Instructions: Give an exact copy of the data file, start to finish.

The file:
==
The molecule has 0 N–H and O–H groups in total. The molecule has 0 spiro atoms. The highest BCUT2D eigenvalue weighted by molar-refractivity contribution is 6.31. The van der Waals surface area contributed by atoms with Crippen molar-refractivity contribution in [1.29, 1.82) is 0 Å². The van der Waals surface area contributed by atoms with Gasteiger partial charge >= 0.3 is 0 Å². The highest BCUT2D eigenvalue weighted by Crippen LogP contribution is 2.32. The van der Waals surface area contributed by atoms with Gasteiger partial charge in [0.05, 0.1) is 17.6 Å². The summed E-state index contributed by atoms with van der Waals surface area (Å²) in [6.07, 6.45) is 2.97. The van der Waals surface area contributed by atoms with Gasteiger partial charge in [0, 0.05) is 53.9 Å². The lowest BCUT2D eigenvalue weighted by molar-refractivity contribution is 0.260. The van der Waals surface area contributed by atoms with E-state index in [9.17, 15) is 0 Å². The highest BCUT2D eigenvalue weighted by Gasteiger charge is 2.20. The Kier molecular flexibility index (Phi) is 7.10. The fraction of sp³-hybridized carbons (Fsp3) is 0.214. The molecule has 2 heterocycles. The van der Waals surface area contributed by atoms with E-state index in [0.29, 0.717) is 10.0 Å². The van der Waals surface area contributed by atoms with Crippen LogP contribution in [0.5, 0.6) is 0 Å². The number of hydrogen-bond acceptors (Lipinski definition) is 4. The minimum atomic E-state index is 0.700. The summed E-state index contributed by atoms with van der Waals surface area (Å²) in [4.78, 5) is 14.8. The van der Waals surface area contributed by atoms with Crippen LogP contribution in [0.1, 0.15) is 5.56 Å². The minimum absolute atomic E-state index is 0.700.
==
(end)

The molecule has 0 N–H and O–H groups in total. The molecule has 0 spiro atoms. The highest BCUT2D eigenvalue weighted by molar-refractivity contribution is 6.31. The van der Waals surface area contributed by atoms with Crippen molar-refractivity contribution in [1.29, 1.82) is 0 Å². The van der Waals surface area contributed by atoms with Gasteiger partial charge >= 0.3 is 0 Å². The highest BCUT2D eigenvalue weighted by Crippen LogP contribution is 2.32. The van der Waals surface area contributed by atoms with Gasteiger partial charge in [0.05, 0.1) is 17.6 Å². The summed E-state index contributed by atoms with van der Waals surface area (Å²) in [6.07, 6.45) is 2.97. The van der Waals surface area contributed by atoms with Gasteiger partial charge in [0, 0.05) is 53.9 Å². The lowest BCUT2D eigenvalue weighted by molar-refractivity contribution is 0.260. The van der Waals surface area contributed by atoms with E-state index in [9.17, 15) is 0 Å². The highest BCUT2D eigenvalue weighted by Gasteiger charge is 2.20. The Kier molecular flexibility index (Phi) is 7.10. The fraction of sp³-hybridized carbons (Fsp3) is 0.214. The molecule has 2 heterocycles. The van der Waals surface area contributed by atoms with E-state index in [0.29, 0.717) is 10.0 Å². The van der Waals surface area contributed by atoms with Crippen LogP contribution in [0.5, 0.6) is 0 Å². The number of hydrogen-bond acceptors (Lipinski definition) is 4. The minimum atomic E-state index is 0.700. The summed E-state index contributed by atoms with van der Waals surface area (Å²) in [4.78, 5) is 14.8. The van der Waals surface area contributed by atoms with Crippen LogP contribution in [0.1, 0.15) is 5.56 Å². The minimum absolute atomic E-state index is 0.700.